Category Archives: NATIONAL AGENCY FOR PROHIBITION OF TRAFFICKING IN PERSONS
Statements, Activities and Achievements of NAPTIP
On 15 November, the National Agency for the Prohibition of Trafficking in Persons (NAPTIP) reported it had evacuated 104 Nigerians, including 93 prostitutes, from the francophone West African country, Mali.
The Executive Director of NAPTIP, Mrs Beatrice Jedy-Agba, told newsmen in Abuja, that the evacuees comprised 93 females allegedly trafficked and made to work as “sex slaves”, as well as nine suspected traffickers and two babies. She said the babies, aged between six months and a year, were born in Mali.
Jedy-Agba said they were brought back to Nigeria on 12 November, following investigations by NAPTIP since September last year. She said the investigations had established that Nigerian girls were being sold for about two million naira (2,600 USD, 9,200 euros) each and then compelled to work as “sex slaves” in Mali.
The investigations further found that many brothels in the Malian capital, Bamako, and also in the cities of Mopti, Kayes, Sikasso and Gao were populated by mostly Nigerian girls, aged between 14 and 17 years, who had been victims of human trafficking. Thousands of them had been transported there by syndicates that deceived them with promises that they were being taken to Europe for employment. She said: “Some of them, in their hundreds, were deported from Algeria and Morocco back to Mali, after failed attempts to cross to Europe”.
Jedy-Agba said NAPTIP had commenced the process of rehabilitating the returnees and reintegrating them into the Nigerian society. She also disclosed that the suspected traffickers were still being interrogated, but would thereafter be charged to court and prosecuted.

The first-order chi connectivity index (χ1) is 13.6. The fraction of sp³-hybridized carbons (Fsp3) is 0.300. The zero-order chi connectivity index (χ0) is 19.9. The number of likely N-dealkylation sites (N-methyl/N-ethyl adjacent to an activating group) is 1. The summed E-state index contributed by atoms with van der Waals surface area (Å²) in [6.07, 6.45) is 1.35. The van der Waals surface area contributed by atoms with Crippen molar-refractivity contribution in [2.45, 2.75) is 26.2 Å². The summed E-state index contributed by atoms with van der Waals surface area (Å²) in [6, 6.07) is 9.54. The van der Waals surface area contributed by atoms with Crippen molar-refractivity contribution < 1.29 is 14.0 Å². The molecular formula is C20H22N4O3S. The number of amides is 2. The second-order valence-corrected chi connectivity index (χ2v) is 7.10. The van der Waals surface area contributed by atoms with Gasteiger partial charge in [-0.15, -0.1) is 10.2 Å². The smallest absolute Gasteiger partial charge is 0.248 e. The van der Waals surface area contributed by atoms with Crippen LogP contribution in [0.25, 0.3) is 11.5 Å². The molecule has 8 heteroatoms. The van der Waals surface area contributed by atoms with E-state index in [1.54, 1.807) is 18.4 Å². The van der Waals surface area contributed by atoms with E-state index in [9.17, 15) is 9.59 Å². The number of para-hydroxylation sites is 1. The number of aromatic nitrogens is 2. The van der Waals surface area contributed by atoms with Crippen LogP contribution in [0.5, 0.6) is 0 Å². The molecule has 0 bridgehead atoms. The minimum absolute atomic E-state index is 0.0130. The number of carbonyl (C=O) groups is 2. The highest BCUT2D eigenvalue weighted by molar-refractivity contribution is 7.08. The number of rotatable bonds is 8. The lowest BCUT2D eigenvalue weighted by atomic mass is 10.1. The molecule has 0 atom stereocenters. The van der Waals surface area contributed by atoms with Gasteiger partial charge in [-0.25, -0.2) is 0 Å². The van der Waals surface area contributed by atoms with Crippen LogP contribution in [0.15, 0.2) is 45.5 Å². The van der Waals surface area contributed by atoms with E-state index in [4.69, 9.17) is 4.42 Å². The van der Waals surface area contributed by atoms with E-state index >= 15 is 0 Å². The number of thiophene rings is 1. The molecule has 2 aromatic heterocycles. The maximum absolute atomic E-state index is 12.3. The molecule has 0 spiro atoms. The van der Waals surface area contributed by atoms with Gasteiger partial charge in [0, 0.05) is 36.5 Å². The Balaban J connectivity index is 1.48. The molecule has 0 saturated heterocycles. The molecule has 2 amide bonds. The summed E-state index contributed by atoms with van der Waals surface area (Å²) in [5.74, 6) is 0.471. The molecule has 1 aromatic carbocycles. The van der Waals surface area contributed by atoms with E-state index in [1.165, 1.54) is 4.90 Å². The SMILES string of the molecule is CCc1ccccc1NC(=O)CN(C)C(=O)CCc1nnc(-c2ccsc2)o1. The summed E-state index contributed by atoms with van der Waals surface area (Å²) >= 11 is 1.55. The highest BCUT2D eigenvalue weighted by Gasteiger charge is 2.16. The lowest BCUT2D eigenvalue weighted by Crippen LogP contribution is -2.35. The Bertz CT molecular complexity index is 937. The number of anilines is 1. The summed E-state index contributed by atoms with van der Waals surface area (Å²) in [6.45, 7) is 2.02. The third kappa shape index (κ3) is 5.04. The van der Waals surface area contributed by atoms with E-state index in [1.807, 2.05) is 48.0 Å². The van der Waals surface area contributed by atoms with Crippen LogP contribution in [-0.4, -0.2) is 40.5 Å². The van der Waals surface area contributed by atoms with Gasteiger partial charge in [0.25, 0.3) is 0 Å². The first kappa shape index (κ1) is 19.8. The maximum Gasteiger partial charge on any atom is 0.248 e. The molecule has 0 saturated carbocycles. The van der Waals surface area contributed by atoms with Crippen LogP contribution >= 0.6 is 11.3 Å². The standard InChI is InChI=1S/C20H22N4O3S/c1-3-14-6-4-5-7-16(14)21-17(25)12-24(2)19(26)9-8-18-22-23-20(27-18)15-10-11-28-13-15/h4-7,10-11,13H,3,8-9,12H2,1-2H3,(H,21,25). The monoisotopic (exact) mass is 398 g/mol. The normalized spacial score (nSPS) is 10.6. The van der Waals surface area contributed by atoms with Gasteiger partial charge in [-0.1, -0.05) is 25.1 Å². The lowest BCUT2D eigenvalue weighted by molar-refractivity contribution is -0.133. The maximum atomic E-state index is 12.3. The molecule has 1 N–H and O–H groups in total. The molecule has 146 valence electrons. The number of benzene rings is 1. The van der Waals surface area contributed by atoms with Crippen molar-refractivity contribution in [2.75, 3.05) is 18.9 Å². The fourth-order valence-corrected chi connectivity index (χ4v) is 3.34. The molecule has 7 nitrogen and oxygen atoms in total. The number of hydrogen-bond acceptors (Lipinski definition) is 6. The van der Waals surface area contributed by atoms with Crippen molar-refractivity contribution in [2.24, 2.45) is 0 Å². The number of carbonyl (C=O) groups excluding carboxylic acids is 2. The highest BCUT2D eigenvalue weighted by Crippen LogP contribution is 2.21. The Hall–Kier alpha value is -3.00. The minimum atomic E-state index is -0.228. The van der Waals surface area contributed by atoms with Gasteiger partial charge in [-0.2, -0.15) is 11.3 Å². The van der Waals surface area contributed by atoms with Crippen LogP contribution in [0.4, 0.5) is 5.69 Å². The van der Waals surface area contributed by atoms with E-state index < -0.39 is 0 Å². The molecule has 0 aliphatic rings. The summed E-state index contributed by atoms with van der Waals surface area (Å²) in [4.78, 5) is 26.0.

On 28 July, the Executive Secretary of the National Agency for the Prohibition of Traffic in Persons and Other Related Matters (NAPTIP), Barrister Simon Chuzi Egede, reported that 328 victims of human trafficking were rescued in the country between January and June this year (2011).
Presenting NAPTIP’s update for the year, at the 20th edition of the National Consultative Stakeholders Forum on combating trafficking in persons in Nigeria, held in Abuja, Egede said most victims were children and youths under 17 years old. He said 231 were females while 97 were males.
The NAPTIP boss said Edo State, with 55 victims, had the highest number of persons trafficked; it was followed closely by Kano State which had 53 and Anambra State with 32 persons.
He said 29 of the victims were meant to be trafficked to Benin Republic, 13 to Togo and 2 to Burkina Faso.
Mr Egede reported that of the 178 cases of trafficking recorded between January and June, 97 had been investigated exhaustively, while NAPTIP still had 87 cases pending in various courts across the country. He said some of the rescued victims had been rehabilitated.
The NAPTIP boss also stated that the agency plans to launch a comprehensive National Action Plan against on human trafficking. He called on all stakeholders to put in more efforts at combating the phenomenon.
Also speaking at the event, Bureau Chief of the Nigerian Television Authority in the Middle East, Ms Muslima Sholebo, said Nigerian girls were increasingly being trafficked to the Middle East, especially Egypt. She said some of the girls are enticed with promises of well-paying jobs in banks and offices but end up only as house helps. She urged NAPTIP to work with the Egyptian Embassy in Abuja to track down the syndicates that procure visas for the girls.